If Mad Friday doesn’t sound like your bag, then you can drive down to Saint Saturnin for the Classic British Welcome on the Friday instead. This is well worth checking out – it’s basically a big car show, hosted each year by a different prestigious car club. The host car club also do a little track drive before the start of the race, on the actual circuit, which is great. If you’re driving a cool car you’ll be invited to park in the display area too. I’d arrive early for this if you can as it does get busy and if you don’t have a cool car then parking is quite limited. They’ve got a website –

    If you arrive early enough, make sure you check out the official scutineering in Le Mans, as it’s done in the town square and the teams make a big deal of it. While you’re there, also check out Le Mans cathedral as it’s abolutely breathtaking. There’s also quite a lot to see and do in the surrounding countryside, with some great roads if you fancy a drive. The roads in the area, away from the main motorways, are very quiet, but don’t go mad because the Gendarme will absolutely nail you if they catch you speeding. A friend of mine was caught doing over 100mph (silly silly boy) and was imediately frogmarched to the nearest cashpoint for a 750Euro on the spot fine, and was then forced to pay another 750 to get his license back. It really isn’t worth the risk, as they view it as an easy moneymaker.

    I mentioned Rouen before. If you have time, I would recommend checking it out as it’s a beautiful, historic city. Notre Dame Cathedral is incredible and there’s loads of wonderful restaurants there to eat in.

    And lastly, don’t forget to make note of all the things you want to do differently the next time you come. Because you’ll defiitely enjoy it so much you’ll be hooked.

    If I think of anything else I’ll report back :)


    Wow, that’s fantastic info @mazdachris ! Thank you very much for that! :)



    Matchsticks and RedBull.




    I said I’d get back to you if I thought of anything else. Well there’s a few other things.

    On the Friday night at the circuit there’s a bunch of stuff that happens. There’s a drivers’ parade, and there’s also live music and entertainment. Last year they had an Earth Wind and Fire tribute act!

    At the circuit there’s also a bunch of other stuff to do which I completely forgot to tell you about. Behind the paddock is the ‘Le Mans Village’ where all the teams put out their hospitality and promotional areas. There’s loads of stuff to see and do and buy, and you can spend a few hours here easily. This is something you can do a few hours after the start of the race, where there tends to be a bit of a lull (or in most cases an extended safety car..). Don’t miss out on the pitwalk sessions either as you’ll get right up close to the cars, and often you’ll see the drivers and be able to get autographs and all sorts. You’ll be amazed at the difference between this and F1; they actually want to interact with you and show you all about the car. Plus next year you’ll be able to see the Nissan ZEOD, which will no doubt be the subject of loads of attention. Certainly the DeltaWing garage a couple of years ago was by far the most popular. I’m sure that Porsche will be generating their own share of attention as well, especially if they prove competitive. You really have chosen a fantastic year to attend!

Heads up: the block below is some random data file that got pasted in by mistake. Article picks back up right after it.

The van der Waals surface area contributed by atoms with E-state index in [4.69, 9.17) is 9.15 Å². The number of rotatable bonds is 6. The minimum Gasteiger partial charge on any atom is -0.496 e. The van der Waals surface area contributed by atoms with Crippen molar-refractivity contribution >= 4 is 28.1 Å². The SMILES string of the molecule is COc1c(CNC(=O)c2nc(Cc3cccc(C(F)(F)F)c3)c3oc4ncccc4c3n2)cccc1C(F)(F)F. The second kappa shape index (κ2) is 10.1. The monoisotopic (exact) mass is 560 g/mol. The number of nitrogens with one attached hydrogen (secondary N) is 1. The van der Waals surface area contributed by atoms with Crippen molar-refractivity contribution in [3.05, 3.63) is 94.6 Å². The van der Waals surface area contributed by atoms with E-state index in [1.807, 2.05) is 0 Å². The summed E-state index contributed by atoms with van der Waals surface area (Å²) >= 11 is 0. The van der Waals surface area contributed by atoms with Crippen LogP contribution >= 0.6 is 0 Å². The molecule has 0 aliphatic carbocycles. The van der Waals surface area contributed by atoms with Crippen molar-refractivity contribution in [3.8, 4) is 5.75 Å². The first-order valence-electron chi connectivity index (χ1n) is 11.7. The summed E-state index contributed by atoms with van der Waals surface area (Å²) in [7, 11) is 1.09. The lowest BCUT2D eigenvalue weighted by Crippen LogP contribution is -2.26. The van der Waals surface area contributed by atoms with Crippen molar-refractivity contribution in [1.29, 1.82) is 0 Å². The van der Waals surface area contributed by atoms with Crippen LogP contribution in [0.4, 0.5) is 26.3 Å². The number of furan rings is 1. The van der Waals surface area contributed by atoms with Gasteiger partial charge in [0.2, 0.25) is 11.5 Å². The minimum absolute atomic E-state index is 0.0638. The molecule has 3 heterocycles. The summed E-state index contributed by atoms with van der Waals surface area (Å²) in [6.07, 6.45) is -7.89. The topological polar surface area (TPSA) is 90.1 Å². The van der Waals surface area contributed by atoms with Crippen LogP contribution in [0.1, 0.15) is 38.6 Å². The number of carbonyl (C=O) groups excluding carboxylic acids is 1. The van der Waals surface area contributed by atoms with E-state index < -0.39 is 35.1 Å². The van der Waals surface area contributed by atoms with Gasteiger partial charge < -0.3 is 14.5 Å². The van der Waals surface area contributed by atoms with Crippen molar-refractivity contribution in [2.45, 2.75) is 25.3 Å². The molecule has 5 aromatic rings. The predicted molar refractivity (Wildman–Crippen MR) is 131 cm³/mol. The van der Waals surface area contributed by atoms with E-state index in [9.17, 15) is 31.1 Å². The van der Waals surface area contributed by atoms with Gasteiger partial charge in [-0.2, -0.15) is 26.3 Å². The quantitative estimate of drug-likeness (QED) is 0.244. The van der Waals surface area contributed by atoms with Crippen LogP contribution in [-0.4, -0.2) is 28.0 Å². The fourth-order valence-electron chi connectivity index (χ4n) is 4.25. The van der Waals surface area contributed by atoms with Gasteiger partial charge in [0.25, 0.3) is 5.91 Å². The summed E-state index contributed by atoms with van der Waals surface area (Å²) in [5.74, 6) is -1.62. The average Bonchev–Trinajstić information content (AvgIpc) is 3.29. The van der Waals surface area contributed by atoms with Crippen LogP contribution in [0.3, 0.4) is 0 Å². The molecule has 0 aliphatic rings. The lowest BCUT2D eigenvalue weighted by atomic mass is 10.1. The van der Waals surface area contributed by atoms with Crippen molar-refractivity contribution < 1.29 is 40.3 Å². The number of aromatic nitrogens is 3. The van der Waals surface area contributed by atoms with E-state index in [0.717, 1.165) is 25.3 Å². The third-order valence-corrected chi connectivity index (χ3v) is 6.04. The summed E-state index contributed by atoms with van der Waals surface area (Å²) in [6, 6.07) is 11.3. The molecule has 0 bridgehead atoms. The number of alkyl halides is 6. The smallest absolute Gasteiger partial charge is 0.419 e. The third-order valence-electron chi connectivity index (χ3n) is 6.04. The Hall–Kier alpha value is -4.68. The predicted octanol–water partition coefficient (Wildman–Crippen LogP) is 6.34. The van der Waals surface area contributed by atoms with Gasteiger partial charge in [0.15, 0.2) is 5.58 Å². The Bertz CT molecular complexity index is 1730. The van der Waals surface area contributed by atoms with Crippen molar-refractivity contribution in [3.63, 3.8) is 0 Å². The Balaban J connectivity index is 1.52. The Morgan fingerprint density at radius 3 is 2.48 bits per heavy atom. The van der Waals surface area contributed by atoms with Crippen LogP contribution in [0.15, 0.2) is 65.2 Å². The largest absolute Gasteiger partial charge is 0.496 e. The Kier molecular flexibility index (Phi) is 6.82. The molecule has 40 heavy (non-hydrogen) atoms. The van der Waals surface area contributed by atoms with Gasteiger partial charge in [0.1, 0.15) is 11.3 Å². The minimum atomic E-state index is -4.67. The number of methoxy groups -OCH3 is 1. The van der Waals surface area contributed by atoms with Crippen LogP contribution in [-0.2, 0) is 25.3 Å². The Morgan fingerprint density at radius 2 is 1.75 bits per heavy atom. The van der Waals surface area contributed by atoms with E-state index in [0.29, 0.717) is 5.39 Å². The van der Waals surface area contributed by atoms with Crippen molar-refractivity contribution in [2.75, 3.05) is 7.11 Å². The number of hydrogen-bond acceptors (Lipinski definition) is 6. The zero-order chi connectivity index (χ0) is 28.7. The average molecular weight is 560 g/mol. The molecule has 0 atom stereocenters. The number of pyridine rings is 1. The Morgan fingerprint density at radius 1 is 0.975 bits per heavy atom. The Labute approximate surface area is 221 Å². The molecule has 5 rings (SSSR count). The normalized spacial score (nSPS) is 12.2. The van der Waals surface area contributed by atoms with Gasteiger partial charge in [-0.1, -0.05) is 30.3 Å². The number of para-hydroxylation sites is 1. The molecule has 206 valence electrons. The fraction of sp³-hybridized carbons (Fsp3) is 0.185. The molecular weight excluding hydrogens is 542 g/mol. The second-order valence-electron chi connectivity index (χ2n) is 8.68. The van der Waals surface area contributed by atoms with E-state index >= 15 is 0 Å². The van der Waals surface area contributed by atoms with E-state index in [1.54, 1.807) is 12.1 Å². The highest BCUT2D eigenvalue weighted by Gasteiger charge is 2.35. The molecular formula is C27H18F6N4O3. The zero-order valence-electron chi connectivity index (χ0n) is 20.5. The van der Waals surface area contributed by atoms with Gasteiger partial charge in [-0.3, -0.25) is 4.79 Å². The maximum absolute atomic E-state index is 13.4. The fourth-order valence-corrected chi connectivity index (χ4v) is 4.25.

Don’t forget to go out to other sections of the track as well, especially at night. You can drive from the main pit area round to viewing sections at Mulsanne and Arnage, and you’ll get brilliant views of both. At dusk, at Arnage, the cars really do look their best; you’ll see them braking from high speed into the corner, brakes aglow and flames licking up the sides of the cars, before they turn and then blast off again into the distance, exhausts cracking like rifle fire as they hurtle off into the gloom. If you can get a good vantage point here you can get some spectacular pictures.

    By far the best advice I can give you as well, is take a portable radio with some good earbud headphones. Radio Le Mans will be on air for the whole week and it is one of the best, most informative pieces of broadcasting you’ll ever hear. If you’ve ever watched the WEC/LMS races on TV, you’ll probably already be familiar with their broadcast coverage, especially with the brilliant and ever-entertaining John Hindhaugh, but you might not have realised that there are really in-depth interviews and features which they play all through the week as well. The first year I went, I didn’t take a radio and I really struggled to understand exactly what was happening. Never made that mistake again, and for me it’s one of the defining things about going to Le Mans.